4. I already had in mind to do some submodelling to find out detailed behaviour of the most stressed joints as you suggest. By “beam contacts” I meant that I intended to model the areas where beams touch each other with frictional contacts (i.e. Nonlinear) together with the bolts themselves simplified as beam connections with a pretension applied to each of them (which would also lead to nonlinear analysis, wouldn´t it?). I assume you suggest a more simplified approach which will keep things linear, do you? Is it not worth to attempt the more detailed (but also more complicated) modelling?

Again, your feedback is much appreciated.

peteroznewman posted this 4 weeks ago

1.1 Here is the Simutech tips on Inertia Relief.  "The sum of the reaction forces at the constraint points will be zero." You don't want that. You actually want the reaction forces at the constraint points to be the tire forces and they will sum to a non-zero value, like F = ma.  You have a total mass and a total acceleration, and the tires have to support that with a total force of F at the constraints.

I don't agree with the SimuTech tip that says to apply sufficient constraints to prevent rigid body motion. That is not necessary, Inertia Relief is specifically useful for unrestrained models. Consider a piston engine. I had a spreadsheet for the velocity and acceleration of the piston as a function of crank angle and rpm.  Consider the connecting rod, the top bearing has a known vertical velocity and acceleration, the bottom bearing has a known tangential velocity and radial acceleration. You can get static equilibrium using Inertia Relief and the solution will calculate the body force and the forces at those two ends to put the whole model into static equilibrium.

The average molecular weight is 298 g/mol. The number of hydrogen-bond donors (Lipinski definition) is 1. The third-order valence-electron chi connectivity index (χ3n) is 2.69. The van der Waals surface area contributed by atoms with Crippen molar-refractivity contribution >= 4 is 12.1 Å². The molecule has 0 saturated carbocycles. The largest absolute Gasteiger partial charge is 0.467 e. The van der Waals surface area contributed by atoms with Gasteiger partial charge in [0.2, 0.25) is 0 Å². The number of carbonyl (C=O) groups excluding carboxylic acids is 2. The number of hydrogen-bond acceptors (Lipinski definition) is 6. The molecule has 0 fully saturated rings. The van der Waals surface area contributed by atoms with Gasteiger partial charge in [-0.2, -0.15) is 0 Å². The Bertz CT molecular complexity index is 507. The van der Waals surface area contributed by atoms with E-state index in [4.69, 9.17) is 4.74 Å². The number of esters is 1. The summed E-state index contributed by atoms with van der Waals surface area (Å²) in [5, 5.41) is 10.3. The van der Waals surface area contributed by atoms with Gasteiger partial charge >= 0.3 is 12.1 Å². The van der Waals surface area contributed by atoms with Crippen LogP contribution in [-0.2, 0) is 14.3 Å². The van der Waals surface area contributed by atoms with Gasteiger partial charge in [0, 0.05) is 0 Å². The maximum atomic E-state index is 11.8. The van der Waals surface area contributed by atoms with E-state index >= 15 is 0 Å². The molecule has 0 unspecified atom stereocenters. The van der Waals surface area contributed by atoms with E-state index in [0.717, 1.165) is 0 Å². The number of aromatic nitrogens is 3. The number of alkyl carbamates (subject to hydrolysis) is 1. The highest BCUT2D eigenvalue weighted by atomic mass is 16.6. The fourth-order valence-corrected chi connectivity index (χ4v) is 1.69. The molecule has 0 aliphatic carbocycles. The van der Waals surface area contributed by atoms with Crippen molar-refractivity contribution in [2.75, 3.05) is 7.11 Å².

1.2 The lateral acceleration generated by turning is significant. You can calculate what that is from the forward velocity of the car and the turning radius. You can put that and the forward deceleration due to braking and gravity as three accelerations.

For three wheels, using the same frame of reference (X forward, Z vertical), the front wheel has XYZ zero, the rear wheel has YZ zero and the side car wheel has Z zero.

4. There might be 100 beam connections in the frame. If you solve the model and find three have much higher forces going through them than the next 97, you will save some time using fixed joints for the 100 connections in a first model, then in a second model, replace three joints with more detailed connections.

timescavenger posted this 4 weeks ago

Thanks Peter,

Precisely this article by Simutech is one of those I consulted and it somehow confused me with sentences like the one you mention and others like "If there is enough constraint to prevent vertical motion, but the vertical load does not exactly match the weight, there will be strong reaction forces where the vertical constraint is applied ... Inertia Relief gets the FEA model to exactly balance the force difference (applied force minus weight) in a static analysis with acceleration body forces over the whole structure, so that the reaction on the vertical constraint is zero". In this other article I also read "Using Inertial relief in conjunction with Fixtures is NOT recommended, since the forces from the inertial relief are applied alongside the stabilizing load that a fixture applies, and thus may drastically influence the resultsInstead, it is recommended to apply inertial relief when anticipated forces applied by Fixtures are small or zero, and when the model is balanced by External Loads (with few exceptions)"